1. I understand what it means to be biased. I see a great deal of wrong done against men, I suppose because I am a man, You, in your way, because you’re a woman.

        Women organizations have been pushing very hard over the years for equality, which I support, but they too are very biased, to the point of often using misinformation to gain an edge and garner support. I’ll give you an example…

        Down south, a woman’s organization paid to have posters put on buses showing a child with the caption, “someday my father may murder me” (I’m paraphrasing) These women believed that men are a danger to their children and felt justified (Although I’m not sure what they expected to come from this). The reality is that women actually murder their children more often than men. You can find these stats on the net.

        There is a great deal of misinformation presented as fact. The problem is that too many people accept it without question. I’ll give you example of this…

        People were told that second hand cigarette smoke was worse than smoking itself. I’m amazed at how many people believe this. I’ve spent most of my life working in the chemical and pharmaceutical industry which entailed handling a multitude of chemicals. Of all these chemicals, there hasn’t been even one that is more dangerous the less of it you are exposed too. So, why would they say second hand smoke was? It’s simple, the people who want to ban tobacco present this information to get non smokers to force smokers to quit. It’s simple and it seems to be working. Too bad many people don’t question the “facts”. I realize that the motive behind this is anti-smoking campaign is meant with the best intentions, but frankly, I don’t like being lied to and it’s not necessary. However, it works because people are trusting and believe anything as long as it aligns with their personal mind set. Also, even though I just gave a logical reason against the claimed seriousness of second hand smoke, many, if not most, people will continue to believe that is is still more dangerous. The fact is that people want to believe what they want to believe.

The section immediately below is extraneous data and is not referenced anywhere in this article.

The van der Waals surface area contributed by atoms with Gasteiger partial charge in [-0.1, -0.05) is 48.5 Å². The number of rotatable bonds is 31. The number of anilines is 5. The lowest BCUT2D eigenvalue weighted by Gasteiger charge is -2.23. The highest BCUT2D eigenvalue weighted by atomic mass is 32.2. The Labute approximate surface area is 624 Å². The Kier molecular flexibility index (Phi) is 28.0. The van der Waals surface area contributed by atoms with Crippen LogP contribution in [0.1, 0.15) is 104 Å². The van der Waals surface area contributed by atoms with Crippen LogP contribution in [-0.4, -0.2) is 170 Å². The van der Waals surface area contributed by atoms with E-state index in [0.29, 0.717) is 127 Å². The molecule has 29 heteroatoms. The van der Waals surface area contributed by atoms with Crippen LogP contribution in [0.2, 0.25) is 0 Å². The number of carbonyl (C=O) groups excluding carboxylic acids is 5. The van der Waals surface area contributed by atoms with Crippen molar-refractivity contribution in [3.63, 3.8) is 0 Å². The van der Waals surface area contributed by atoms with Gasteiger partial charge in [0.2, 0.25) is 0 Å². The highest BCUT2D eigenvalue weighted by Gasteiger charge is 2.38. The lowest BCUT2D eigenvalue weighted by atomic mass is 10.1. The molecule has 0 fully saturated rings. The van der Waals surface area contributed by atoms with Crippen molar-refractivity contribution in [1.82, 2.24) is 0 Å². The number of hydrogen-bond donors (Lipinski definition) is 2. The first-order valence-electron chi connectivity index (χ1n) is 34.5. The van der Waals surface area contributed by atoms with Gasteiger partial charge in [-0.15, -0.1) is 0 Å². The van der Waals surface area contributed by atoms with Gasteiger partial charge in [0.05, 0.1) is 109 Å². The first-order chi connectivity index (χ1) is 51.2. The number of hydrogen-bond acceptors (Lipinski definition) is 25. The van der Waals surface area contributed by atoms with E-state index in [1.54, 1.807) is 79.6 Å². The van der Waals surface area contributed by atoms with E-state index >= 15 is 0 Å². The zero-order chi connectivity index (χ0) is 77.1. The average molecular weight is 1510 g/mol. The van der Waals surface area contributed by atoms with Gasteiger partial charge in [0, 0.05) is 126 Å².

This type of thing happens often in politics and special interest groups, . That is the reason I don’t accept anything at face value.


  3. Steve, it won’t let me reply directly to your response to your 11:34 am comment, so I had to start a new comment.

    First, here is a link direct to the IOM report that the first article I linked referred to. The original source will be more thorough.You can view the entire report for free online.

    Second, regarding condoms my point of view is that condoms should also be covered by insurance. I am of the opinion that all forms of birth control should be covered. But to go further, condoms are not as effective as other methods of birth control, and many women use both condoms and an IUD/pill. That being said, I don’t understand how condoms didn’t make the list when the CDC lists it as one of women’s top five sources for birth control.